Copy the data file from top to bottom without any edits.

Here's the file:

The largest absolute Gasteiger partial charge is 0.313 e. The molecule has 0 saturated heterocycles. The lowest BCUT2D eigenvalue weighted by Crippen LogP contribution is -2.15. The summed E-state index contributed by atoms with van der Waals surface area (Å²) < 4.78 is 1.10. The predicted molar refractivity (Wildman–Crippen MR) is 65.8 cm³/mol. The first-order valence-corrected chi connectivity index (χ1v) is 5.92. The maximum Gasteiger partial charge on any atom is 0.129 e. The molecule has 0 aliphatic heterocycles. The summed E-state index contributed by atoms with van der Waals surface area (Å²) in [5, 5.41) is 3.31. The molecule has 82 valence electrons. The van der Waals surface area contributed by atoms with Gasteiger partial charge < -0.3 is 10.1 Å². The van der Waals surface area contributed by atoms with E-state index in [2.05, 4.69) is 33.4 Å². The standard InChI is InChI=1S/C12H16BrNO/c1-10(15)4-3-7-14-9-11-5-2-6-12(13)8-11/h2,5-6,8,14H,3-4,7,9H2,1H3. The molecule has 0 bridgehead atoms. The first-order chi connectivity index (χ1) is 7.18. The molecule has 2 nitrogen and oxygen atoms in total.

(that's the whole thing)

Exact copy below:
The largest absolute Gasteiger partial charge is 0.313 e. The molecule has 0 saturated heterocycles. The lowest BCUT2D eigenvalue weighted by Crippen LogP contribution is -2.15. The summed E-state index contributed by atoms with van der Waals surface area (Å²) < 4.78 is 1.10. The predicted molar refractivity (Wildman–Crippen MR) is 65.8 cm³/mol. The first-order valence-corrected chi connectivity index (χ1v) is 5.92. The maximum Gasteiger partial charge on any atom is 0.129 e. The molecule has 0 aliphatic heterocycles. The summed E-state index contributed by atoms with van der Waals surface area (Å²) in [5, 5.41) is 3.31. The molecule has 82 valence electrons. The van der Waals surface area contributed by atoms with Gasteiger partial charge < -0.3 is 10.1 Å². The van der Waals surface area contributed by atoms with E-state index in [2.05, 4.69) is 33.4 Å². The standard InChI is InChI=1S/C12H16BrNO/c1-10(15)4-3-7-14-9-11-5-2-6-12(13)8-11/h2,5-6,8,14H,3-4,7,9H2,1H3. The molecule has 0 bridgehead atoms. The first-order chi connectivity index (χ1) is 7.18. The molecule has 2 nitrogen and oxygen atoms in total.